Saturday, February 16, 2008
China mounts dissident assault before Games
China mounts dissident assault before Games
By David Eimer in Beijing
Last Updated: 11:59pm GMT 16/02/2008
Telegraph.uk: China has been accused of committing new human rights abuses ahead of this August's Beijing Olympics, while spending vast amounts on hi-tech surveillance and security systems.
Hu Jia, a human rights campaigner with his wife Zeng Jinyan
Arrested: Campaigner Hu Jian with his wife Zeng Jinyan. Their baby is also under house arrest
The crackdown is making a mockery of China's promise to the International Olympic Committee in 2001 that it would improve its dismal human rights record and allow greater media freedom if it were allowed to host the Games.
"The human rights situation in China has worsened over the past six months," said Sharon Hom, the executive director of the US-based organisation Human Rights in China. "We're seeing increased restrictions on freedom of expression and the detention and harassment of human rights activists."
Despite the shiny new stadiums that now dot Beijing's smoggy skyline, the most lasting legacy of this year's Olympics may well be the state-of the-art surveillance systems the authorities have installed, supposedly to counter any terrorist threat. Many, though, believe the monitoring equipment will be used to track people suspected of opposing the Communist regime.
Criticism of China's failure to act on its promise to cease human rights abuses was stepped up this week, following the decision of Steven Spielberg, the Hollywood film director, to resign from his role as an artistic adviser for the Games' opening and closing ceremonies. Mr Spielberg pulled out accusing the Chinese of doing too little to stop the slaughter of civilians in the Darfur region of Sudan, where Beijing enjoys diplomatic influence thanks to its trade ties. Other celebrities, such as the musician Quincy Jones, are now said to be re-considering their involvement in the Games.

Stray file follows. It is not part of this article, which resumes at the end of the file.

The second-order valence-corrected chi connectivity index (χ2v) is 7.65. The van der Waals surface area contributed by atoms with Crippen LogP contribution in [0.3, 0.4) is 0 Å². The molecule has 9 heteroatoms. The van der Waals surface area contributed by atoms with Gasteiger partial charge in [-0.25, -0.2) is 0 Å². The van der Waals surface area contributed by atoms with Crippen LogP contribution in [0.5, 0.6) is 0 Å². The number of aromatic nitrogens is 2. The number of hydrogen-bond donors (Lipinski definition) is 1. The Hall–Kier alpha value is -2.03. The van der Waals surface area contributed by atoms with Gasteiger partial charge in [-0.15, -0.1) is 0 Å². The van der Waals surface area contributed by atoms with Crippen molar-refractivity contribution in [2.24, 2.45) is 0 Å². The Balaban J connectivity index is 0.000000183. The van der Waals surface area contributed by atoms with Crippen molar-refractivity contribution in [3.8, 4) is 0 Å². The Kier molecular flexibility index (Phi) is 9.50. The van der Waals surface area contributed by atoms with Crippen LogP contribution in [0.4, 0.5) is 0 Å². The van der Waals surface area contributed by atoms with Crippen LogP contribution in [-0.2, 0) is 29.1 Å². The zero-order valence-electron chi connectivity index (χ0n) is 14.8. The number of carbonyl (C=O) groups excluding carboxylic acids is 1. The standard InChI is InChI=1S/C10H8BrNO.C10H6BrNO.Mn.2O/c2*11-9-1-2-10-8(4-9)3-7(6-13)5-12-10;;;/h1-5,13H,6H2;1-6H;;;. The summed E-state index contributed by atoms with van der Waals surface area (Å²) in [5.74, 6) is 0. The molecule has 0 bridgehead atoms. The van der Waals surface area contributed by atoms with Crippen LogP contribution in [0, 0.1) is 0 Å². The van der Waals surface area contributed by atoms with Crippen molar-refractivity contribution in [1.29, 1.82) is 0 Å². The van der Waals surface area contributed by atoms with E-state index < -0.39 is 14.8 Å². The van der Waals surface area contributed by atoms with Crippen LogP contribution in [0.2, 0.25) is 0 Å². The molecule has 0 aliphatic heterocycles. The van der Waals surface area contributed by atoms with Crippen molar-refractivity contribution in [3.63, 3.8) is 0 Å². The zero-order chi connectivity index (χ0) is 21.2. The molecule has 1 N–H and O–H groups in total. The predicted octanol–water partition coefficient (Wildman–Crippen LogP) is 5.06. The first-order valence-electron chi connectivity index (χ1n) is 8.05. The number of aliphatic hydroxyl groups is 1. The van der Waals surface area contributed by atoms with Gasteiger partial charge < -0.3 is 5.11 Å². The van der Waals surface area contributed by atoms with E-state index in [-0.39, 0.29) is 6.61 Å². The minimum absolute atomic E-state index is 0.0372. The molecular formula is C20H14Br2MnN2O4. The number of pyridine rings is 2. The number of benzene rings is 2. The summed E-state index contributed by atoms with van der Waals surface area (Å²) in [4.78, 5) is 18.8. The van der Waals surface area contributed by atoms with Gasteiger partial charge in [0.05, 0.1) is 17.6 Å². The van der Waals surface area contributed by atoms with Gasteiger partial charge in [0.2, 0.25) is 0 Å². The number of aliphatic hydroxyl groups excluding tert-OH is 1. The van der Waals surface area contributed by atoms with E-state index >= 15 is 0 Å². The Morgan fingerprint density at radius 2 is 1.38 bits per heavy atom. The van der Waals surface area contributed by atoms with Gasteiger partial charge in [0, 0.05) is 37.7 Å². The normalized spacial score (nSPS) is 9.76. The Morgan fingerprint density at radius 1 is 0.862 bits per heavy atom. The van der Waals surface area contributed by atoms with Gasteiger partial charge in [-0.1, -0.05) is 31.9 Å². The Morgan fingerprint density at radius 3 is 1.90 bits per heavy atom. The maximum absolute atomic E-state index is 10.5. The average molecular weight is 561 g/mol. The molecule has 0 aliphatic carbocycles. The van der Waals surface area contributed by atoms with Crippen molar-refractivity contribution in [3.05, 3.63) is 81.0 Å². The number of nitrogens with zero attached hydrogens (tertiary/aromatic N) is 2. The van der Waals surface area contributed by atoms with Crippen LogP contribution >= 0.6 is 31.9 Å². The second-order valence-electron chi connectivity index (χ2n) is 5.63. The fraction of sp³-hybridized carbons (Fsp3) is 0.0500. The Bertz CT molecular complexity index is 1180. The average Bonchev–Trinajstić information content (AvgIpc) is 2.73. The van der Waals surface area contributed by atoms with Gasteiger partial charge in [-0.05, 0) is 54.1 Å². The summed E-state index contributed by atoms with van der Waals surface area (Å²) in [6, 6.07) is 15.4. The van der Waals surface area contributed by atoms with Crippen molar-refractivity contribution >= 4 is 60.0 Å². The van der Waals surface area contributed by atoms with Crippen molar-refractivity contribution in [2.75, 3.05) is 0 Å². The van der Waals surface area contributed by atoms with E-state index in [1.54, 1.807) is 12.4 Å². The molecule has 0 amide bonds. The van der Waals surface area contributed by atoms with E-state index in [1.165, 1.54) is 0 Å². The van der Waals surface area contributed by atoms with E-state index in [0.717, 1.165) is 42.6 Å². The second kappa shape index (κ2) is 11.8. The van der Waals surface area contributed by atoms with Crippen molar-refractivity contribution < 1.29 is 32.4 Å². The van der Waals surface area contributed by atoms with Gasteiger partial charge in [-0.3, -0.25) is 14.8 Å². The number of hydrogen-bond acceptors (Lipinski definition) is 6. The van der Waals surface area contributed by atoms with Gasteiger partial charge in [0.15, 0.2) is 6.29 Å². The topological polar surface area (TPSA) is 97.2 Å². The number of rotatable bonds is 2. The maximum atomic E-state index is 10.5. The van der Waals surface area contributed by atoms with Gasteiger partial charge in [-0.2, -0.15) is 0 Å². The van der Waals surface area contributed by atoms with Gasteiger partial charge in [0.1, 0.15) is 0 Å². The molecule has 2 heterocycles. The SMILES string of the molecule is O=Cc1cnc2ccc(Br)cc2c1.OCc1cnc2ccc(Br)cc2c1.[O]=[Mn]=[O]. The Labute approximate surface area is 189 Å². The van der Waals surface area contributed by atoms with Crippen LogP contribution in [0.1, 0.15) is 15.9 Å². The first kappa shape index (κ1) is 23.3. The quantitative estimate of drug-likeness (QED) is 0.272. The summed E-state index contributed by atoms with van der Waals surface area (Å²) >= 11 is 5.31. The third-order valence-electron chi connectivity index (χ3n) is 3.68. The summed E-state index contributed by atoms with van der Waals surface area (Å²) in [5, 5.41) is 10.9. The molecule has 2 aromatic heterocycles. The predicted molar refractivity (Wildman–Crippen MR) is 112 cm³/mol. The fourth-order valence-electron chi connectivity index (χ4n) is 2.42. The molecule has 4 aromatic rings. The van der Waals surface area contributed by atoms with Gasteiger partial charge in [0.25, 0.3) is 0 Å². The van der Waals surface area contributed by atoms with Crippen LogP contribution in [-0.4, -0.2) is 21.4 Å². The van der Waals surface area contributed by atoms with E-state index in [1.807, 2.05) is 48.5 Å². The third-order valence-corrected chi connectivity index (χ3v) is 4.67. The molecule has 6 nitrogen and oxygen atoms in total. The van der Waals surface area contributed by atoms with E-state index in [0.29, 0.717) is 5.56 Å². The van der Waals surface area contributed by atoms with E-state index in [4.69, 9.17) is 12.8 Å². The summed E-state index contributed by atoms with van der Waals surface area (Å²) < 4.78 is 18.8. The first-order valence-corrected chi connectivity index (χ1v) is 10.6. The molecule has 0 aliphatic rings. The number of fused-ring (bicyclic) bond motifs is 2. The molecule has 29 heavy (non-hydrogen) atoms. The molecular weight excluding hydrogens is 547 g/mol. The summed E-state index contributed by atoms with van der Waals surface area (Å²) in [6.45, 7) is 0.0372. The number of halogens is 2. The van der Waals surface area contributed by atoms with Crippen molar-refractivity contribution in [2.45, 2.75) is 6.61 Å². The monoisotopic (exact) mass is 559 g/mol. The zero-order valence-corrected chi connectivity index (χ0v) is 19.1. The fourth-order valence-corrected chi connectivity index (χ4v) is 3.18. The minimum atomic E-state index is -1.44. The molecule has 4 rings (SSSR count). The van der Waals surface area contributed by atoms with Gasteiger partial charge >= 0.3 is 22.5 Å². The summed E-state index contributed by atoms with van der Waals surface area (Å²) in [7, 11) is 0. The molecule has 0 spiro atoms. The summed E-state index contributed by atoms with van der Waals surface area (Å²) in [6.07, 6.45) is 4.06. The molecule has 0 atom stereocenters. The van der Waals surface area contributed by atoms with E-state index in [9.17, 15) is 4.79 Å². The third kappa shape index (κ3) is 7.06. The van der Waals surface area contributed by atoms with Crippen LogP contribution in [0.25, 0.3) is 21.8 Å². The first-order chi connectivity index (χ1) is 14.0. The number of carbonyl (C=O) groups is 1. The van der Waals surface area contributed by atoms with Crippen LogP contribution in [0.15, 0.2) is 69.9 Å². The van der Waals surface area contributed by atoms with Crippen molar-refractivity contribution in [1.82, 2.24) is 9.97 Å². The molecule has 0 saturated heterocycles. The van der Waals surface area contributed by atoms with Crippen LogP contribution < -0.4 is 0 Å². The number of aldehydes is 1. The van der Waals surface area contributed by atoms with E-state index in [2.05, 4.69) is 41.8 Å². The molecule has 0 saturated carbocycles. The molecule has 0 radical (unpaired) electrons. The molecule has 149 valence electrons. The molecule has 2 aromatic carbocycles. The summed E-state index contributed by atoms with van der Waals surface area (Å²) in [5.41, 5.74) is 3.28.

Bizarrely, among the activists now under house arrest is a two-month-old baby girl, who is believed to be China's youngest political prisoner.
Her father, Hu Jia, a campaigner for the rights of Aids patients, and a blogger on land and environmental abuses, was charged at the end of January with "inciting subversion of state power", a catch-all charge frequently used against dissidents. His wife Zeng Jinyan, together with her mother and daughter, are all under house arrest in Beijing.
Mr Hu was a high-profile supporter of Yang Chunlin, a factory worker arrested last July after circulating an online petition calling for "human rights, not the Olympics".
Mr Hu also helped publicise the cases of Chen Guangcheng, a blind civil rights activist who has been under house arrest in eastern Shandong Province for the past four months for exposing a policy of forced abortions for people who break China's rigid one-child policy, and fellow blogger Lu Gengsong, who is currently on trial, also for "inciting subversion of state power".
The round-up of activists and tighter censorship of the domestic press and the internet, especially video-sharing websites, are part of a huge campaign by the authorities to ensure protesters do not disrupt the Olympics. With banned groups such as the Falun Gong, a spiritual organisation regarded as a cult by the Chinese leadership, and Free Tibet campaigners expected to mount protests both in the run-up to and during the Games, the authorities are also planning to flood Beijing with police in an effort to quell dissent.
Scores of plain clothes police officers already mingle with tourists in Tiananmen Square in Beijing. But the authorities now see sophisticated surveillance systems as the most effective way of combating public protests. With 265,000 cameras across the city, Beijing is already the CCTV capital of China. Now, thousands more are being installed, with the city spending a reported 300 million yuan (£21.2?million) on boosting its security technology ahead of the Games.
"After the Olympic Games, there's going to be a massively improved infrastructure of surveillance and security systems," Miss Hom told The Sunday Telegraph.
"All the subways, roads and airports are being equipped with cameras. The ability of the authorities to control and crack down on dissident action and large crowds will be vastly enhanced."
In a sign of how seriously Beijing is taking the threat to the Olympics from protesters, it was announced last week that Xi Jinping, the rising star of the Chinese government, will take charge of preparations. Widely tipped as the successor to President Hu Jintao when he retires in 2012, Mr Xi, 54, will be in charge of the massive security operation, while trying to dispel concerns over human rights abuses and air pollution.